Petite Writing Desk
I picked up this petite writing desk at an auction. What drew me to it was its simple lines and the dainty drawer knob. The smaller size was also a bonus because some days I just don't feel like lifting heavy furniture!
The desk and matching seat are made of wood and the construction is solid.
|Before: Writing desk and seat|
My plan was to sand the old finish off and give it a new stain. But sadly it just didn't have the beautiful grain that I was hoping for.
|An orbital sander quickly removes the old finish.|
So I decided to paint the entire desk including the top. I patched the holes with wood filler and sanded those areas smooth.
|Wood filler used to patch holes.|
My design plan was to keep the color scheme simple but still infuse a bit of color. So I painted the base and seat in Duck Egg Blue and the top in Coco.
|After: Vintage writing desk and seat painted |
in Duck Egg Blue and Coco.
|Light distressing applied throughout.|
The light blue creates a beautiful backdrop for the original glass knob. The photo below shows how the roughness of the wood peeks through the paint after distressing.
|Original glass knob.|
|Storage in center drawer.|
|Subtle touch of dark wax added between colors for transition.|
|Wood seat for desk.|
|Desk top painted in Coco.|
Finally here is a side-by-side view of the before and after. I'll include a supply list below in case you're interested in creating a similar project. If you want to receive alerts of new projects then be sure to enter your email in the "subscribe" button at the top of the page, or you can follow me on Facebook. Or both. Either way I'm so glad you stopped by today!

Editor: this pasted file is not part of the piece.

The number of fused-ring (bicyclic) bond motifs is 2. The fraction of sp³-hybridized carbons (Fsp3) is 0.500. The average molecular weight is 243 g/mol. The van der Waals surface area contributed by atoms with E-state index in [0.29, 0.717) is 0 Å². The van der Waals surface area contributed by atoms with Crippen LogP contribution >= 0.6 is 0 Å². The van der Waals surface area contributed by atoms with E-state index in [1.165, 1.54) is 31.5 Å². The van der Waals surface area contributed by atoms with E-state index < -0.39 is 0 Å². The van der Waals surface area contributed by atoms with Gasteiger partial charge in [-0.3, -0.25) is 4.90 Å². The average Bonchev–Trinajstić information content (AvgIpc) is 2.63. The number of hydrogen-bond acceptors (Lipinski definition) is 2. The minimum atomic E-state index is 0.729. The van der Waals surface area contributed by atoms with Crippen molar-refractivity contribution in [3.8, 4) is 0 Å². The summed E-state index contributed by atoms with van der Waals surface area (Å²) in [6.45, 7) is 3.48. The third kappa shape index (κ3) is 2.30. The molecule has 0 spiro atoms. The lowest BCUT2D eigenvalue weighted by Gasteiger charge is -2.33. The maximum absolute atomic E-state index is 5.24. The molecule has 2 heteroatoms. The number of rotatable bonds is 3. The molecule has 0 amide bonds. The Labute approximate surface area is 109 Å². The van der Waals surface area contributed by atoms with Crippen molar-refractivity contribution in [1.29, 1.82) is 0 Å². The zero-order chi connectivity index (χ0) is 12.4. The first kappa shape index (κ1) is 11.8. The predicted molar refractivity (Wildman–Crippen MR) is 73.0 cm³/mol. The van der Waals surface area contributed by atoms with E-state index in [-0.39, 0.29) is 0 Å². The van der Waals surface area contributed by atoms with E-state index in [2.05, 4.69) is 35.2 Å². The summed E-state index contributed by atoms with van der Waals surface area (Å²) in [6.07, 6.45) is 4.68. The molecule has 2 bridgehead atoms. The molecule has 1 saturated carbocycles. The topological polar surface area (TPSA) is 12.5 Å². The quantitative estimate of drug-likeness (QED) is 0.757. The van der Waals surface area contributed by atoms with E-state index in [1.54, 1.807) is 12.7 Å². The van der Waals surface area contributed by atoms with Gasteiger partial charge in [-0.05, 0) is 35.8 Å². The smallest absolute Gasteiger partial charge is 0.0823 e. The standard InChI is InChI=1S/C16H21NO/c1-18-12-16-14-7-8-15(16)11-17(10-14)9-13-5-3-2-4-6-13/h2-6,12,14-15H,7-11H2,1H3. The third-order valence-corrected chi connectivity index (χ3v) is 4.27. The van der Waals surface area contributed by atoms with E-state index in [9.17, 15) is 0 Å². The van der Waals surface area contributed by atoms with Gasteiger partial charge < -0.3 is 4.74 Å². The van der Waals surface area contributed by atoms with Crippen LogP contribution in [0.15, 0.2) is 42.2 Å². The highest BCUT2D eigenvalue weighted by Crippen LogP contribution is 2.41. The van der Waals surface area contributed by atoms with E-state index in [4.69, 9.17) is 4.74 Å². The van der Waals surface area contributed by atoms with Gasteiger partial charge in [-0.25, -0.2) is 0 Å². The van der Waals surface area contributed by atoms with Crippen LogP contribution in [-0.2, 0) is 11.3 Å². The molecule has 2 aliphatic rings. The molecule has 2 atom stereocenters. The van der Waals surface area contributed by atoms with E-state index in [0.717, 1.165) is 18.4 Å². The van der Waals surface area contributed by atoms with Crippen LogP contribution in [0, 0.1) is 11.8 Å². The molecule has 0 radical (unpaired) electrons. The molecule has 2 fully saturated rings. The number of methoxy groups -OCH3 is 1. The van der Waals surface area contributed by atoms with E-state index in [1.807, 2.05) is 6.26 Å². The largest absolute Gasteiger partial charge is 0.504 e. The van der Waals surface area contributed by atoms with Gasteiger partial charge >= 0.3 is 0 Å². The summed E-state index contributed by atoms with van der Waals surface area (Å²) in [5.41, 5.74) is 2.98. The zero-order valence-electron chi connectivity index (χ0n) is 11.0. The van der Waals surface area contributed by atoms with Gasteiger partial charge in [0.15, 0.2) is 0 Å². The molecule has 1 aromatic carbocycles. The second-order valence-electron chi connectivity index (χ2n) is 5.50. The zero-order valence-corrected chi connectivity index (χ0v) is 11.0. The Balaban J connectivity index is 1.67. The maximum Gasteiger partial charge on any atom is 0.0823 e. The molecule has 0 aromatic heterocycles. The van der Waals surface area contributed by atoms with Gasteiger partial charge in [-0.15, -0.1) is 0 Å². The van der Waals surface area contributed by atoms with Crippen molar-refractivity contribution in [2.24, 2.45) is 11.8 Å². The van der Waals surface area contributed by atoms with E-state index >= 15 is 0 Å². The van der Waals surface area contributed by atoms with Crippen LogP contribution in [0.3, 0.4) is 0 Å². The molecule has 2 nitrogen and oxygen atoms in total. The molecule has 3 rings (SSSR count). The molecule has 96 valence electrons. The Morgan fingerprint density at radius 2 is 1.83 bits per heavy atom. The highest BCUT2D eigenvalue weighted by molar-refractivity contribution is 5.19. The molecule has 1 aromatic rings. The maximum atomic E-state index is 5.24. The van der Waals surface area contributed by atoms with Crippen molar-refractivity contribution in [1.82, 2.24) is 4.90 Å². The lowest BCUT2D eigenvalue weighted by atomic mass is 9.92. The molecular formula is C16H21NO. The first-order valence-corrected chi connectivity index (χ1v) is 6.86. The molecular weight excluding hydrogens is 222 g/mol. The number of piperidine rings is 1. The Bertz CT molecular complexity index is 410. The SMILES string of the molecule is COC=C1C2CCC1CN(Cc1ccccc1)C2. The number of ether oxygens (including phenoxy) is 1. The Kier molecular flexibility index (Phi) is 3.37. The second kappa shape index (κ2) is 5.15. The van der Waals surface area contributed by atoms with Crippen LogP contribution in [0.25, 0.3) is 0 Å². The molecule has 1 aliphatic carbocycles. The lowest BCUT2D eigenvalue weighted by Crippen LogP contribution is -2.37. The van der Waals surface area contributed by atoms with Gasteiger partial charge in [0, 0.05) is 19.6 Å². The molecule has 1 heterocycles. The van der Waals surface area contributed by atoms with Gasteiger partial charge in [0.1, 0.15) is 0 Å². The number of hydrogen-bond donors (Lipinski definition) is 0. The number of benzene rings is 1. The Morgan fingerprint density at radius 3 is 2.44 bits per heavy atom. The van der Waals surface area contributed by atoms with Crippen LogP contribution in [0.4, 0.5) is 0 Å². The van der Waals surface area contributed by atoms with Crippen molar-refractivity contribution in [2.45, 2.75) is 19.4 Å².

|The Black Sheep Shoppe.|
Giving furniture a second chance.
Supply ListBelow are the supplies I used for this project. Some (not all) links are affiliate links which means I earn a (very) small commission if you make a purchase. It doesn't cost you extra, but it helps support the time and effort of maintaining the blog. Thank you for your support and understanding!
- Orbital sander and variety pack of sand paper (60, 80, 100, 150, 200-grit). The sander is an investment, but it makes quick work of the job and many times eliminates the need for messy chemical strippers. You can find it for $50 or less, and if you work on a lot of projects it's worth it. Alternatively you could sand by hand or use CitriStrip to remove the finish and hand sand any blemishes away.
- Wood filler
- Paint & Wax Products Duck Egg Blue and Coco. Soft clear wax and a touch of dark wax. (Annie Sloan Chalk Paint products.) Click on the link to find where you can by her products from local stockists. Some stockists also ship via online orders.
- Flexible sanding pad, 220-grit sand paper, and tack cloths (for quick removal of sanding dust.)